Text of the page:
As we move into Thanksgiving weekend, both you and your student are likely hoping to share some enjoyable time together. This is an excellent opportunity to appreciate your college student's continued development into a maturing young adult. You've looked forward to this weekend for a long time, so what could possibly go wrong?
Sometimes the difference in holiday expectations can cause conflict in the family. You may be planning get-togethers with extended family and lots of close bonding time with your student. Your student may be fantasizing about sleeping in till noon without the distraction of roommates or class schedules and plenty of social time with old friends.
The change in independence might also cause a shock. You may have house rules, a set curfew, and expectations that your student will keep you well-informed of their whereabouts. On the other hand, your student has been independent at school for several months and hasn't had to answer to anyone regarding curfews or use of time. This disparity can cause an unexpected power struggle and ruin what should be a pleasant opportunity to re-connect with each other.
We encourage you to come to some mutual agreement to help minimize conflict. Here are some thoughts to assist in making your holiday season memorable and conflict-free. (Keep this article handy for the much longer break in December when changes really become apparent.)
Before the holiday weekend:
Talk together about how you want to spend your time and try not to plan every moment. Protect some time together, but also plan for time apart. It can be challenging for students to balance quality time with family and still visit with friends. Your support and willingness to allow your student some space to make these decisions will be much appreciated.
Consider that your student is not only re-adjusting to being at home, but also discovering that friends are changing and growing. If this is unsettling, you can be a great source of comfort as your student confronts and comes to terms with these changes.
Talk about house rules and how you might adjust them to accommodate your student's growing independence. Students at college quickly learn to make their own decisions and work through both intended and unintended consequences. Allowing expanded freedom back home can create a challenge for you, but also helps to further the growing adult-to-adult relationship that you are both working towards. Students also need to be respectful of house rules and routines so flexibility and mutual understanding is necessary from all involved.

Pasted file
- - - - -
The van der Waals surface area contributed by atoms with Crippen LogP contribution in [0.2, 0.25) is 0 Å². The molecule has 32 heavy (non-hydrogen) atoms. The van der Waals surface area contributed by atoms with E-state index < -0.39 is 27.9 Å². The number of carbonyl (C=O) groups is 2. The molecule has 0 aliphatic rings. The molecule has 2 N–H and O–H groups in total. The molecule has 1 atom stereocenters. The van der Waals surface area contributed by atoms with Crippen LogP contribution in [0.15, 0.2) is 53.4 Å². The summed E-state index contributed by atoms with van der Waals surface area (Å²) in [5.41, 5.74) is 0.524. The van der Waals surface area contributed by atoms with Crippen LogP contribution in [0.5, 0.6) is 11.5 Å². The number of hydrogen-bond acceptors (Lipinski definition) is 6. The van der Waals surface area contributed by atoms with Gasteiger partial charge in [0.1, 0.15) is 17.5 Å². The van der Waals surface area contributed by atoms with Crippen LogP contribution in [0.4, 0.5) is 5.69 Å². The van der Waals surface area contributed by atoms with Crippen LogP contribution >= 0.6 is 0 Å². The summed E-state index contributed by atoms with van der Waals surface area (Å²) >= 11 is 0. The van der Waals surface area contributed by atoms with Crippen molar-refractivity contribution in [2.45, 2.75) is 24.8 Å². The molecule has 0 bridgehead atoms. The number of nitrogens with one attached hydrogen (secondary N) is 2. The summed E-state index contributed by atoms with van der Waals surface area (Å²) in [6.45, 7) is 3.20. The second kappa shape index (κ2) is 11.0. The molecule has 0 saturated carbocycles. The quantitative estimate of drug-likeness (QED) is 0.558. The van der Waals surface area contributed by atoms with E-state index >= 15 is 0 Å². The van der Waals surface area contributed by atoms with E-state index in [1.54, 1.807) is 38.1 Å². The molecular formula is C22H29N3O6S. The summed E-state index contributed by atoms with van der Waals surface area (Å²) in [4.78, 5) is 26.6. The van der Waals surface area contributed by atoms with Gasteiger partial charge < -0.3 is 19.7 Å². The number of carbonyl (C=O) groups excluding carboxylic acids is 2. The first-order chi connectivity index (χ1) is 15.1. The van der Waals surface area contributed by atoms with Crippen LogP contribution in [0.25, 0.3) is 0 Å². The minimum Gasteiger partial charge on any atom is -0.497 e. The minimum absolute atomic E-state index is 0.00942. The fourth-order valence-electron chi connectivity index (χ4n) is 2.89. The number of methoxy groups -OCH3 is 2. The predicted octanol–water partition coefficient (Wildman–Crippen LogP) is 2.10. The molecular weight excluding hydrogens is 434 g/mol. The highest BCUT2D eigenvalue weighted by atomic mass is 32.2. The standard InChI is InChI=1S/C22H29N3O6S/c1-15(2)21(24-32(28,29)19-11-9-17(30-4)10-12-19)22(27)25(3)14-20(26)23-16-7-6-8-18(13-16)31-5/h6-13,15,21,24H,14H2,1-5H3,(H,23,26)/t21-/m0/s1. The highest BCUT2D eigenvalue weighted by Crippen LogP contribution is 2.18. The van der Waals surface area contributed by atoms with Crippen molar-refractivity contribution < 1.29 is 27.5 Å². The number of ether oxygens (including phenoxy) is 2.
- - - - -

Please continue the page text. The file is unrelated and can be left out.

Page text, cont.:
During the weekend (at appropriate quiet moments):
Talk about school (but try not to let it become an inquisition). What is going especially good this semester? What isn't going so great? What classes are you taking next semester? Have you thought about living arrangements for next year?
In this conversation, it may be apparent that your student has changed - many students seem a bit different after having lived away from home for a time which is very normal. However, if you sense a severe change or something seems really wrong, we encourage you to lovingly probe more deeply. Reassure your student that you can help, we at WMU can help, and that there's no need to struggle with problems alone. Your student may not be ready to share specific details, but just showing your love and support goes a long way to be reassuring. And if there are serious mental health concerns, thoughtfully consider whether it is in your student's best interest to continue the semester or if another solution needs to be explored.
Be prepared for change:
Your student is experiencing an increasingly open world in college and may express newly developing ideas surrounding lifestyle, religious, or political beliefs. WMU students are encouraged to respect and embrace diversity as they interact with people from all walks of life. They encounter new ideas and values that may differ from those they grew up with. Sometimes students struggle with reconciling these new and old ideals, so instead of letting this become an argument, it's a terrific opportunity to engage in a productive dialogue with your student.
The main ingredient to a successful holiday break is treating your student as an adult. Open and honest communication that emphasizes concern and interest, both before and during the break will help to establish mutually agreeable expectations and boundaries.
And when you send them back to school, don't forget to give 'em a big hug!